IRS Must Answer for Levy on Nevada 10-Year-Old

     (CN) – After taking $13,000 from a 10-year-old boy, the Internal Revenue Service cannot claim that he waited too long to sue, the 9th Circuit ruled Friday.
     Logan Volpicelli says he was 10 when the IRS confiscated $13,000 from him through a levy and applied it to his dead father’s tax liability. The IRS thought the money belonged to his father, Volpicelli says, and he didn’t learn of the wrongful levy until after he turned 18.
     By the time he filed the 2010 federal complaint against the IRS in Nevada, more than eight years had elapsed since the levy.
     Federal law allows only nine months to challenge an IRS levy.
     “The government, as might be expected, moved to dismiss Volpicelli’s action as untimely,” the 9th Circuit’s Friday summary of the proceedings states. “Volpicelli conceded his failure to meet the statutory filing deadline but argued that the deadline should be equitably tolled until he reached the age of majority.”
     Though Volpicelli said that the statute of limitations, codified at Section 653 2(c) of Title 26, should not have applied until after his 18th birthday, the trial court disagreed and granted the IRS’ motion to dismiss.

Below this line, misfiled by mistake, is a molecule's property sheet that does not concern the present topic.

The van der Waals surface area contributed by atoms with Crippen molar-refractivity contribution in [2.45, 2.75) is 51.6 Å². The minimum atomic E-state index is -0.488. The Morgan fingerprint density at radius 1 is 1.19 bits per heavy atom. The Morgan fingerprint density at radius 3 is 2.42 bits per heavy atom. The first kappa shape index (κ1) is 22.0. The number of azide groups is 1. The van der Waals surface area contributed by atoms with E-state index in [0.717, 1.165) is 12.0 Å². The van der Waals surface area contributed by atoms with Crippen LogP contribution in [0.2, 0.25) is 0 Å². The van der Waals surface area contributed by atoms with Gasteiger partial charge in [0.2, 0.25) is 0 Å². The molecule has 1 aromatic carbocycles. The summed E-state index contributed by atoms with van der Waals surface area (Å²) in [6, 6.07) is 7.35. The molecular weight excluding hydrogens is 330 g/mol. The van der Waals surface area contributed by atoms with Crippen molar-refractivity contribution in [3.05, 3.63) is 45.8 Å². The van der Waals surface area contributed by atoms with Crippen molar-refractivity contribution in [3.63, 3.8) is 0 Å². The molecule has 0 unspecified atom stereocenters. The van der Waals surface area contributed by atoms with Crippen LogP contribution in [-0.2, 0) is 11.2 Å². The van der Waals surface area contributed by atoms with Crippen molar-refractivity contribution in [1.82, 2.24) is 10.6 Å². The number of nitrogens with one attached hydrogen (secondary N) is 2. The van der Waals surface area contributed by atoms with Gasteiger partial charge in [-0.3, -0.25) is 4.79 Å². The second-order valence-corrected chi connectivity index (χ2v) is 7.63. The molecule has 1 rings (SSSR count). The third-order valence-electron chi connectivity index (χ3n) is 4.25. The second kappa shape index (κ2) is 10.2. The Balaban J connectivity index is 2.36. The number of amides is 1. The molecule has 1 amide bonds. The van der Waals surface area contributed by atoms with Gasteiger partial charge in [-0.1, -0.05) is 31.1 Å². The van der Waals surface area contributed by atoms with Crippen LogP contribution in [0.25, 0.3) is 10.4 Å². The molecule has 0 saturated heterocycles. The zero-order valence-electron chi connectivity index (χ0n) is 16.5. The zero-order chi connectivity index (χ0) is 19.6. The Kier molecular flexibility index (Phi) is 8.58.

“The only issue on appeal is whether the district court correctly held that § 6532(c) is not subject to equitable tolling,” Judge Paul Watford wrote for the three-person appellate panel. “As it happens, we decided that very issue almost two decades ago.”
     Watford noted that the circuit precedent from 1995 came five years after the Supreme Court’s ruling in Irwin v. Department of Veterans Affairs rejected the “then prevailing rule” under which lawsuits against the government were not subject to equitable tolling.
     Since that time, however, recent U.S. Supreme Court decisions “placed new limits on the circumstances” in which equitable tolling applies, the San Francisco-based panel found.
     The IRS argued equitable tolling does not apply to deadlines that are jurisdictional, an issue that it said controls Volpicelli’s case.
     Alternatively, the agency said equitable tolling would apply only if Velopicelli’s claim were “analogous to a claim that could be asserted against a private party,” according to the ruling.
     Watford noted that the panel “carefully” reviewed the three Supreme Court decisions that the IRS cited, but “we don’t see anything in them that would allow us to overrule our prior decisions.”
     The Supreme Court’s recent decisions “require a clear statement from Congress before a procedural rule will be treated as jurisdictional,” according to the ruling.
     Finding that the statute of limitations is subject to equitable tolling, the panel said Velopicelli’s claim that the IRS wrongfully took money from him “is akin to the traditional common law torts of conversion and trespass to chattels, claims that have long been asserted against private parties.”
     “We reaffirm our prior holding that the limitations period set by 26 U.S.C. § 6532(c) is not jurisdictional and may be equitably tolled,” Watford wrote.
     The case returns to U.S. District Judge Robert Jones in Nevada on remand.

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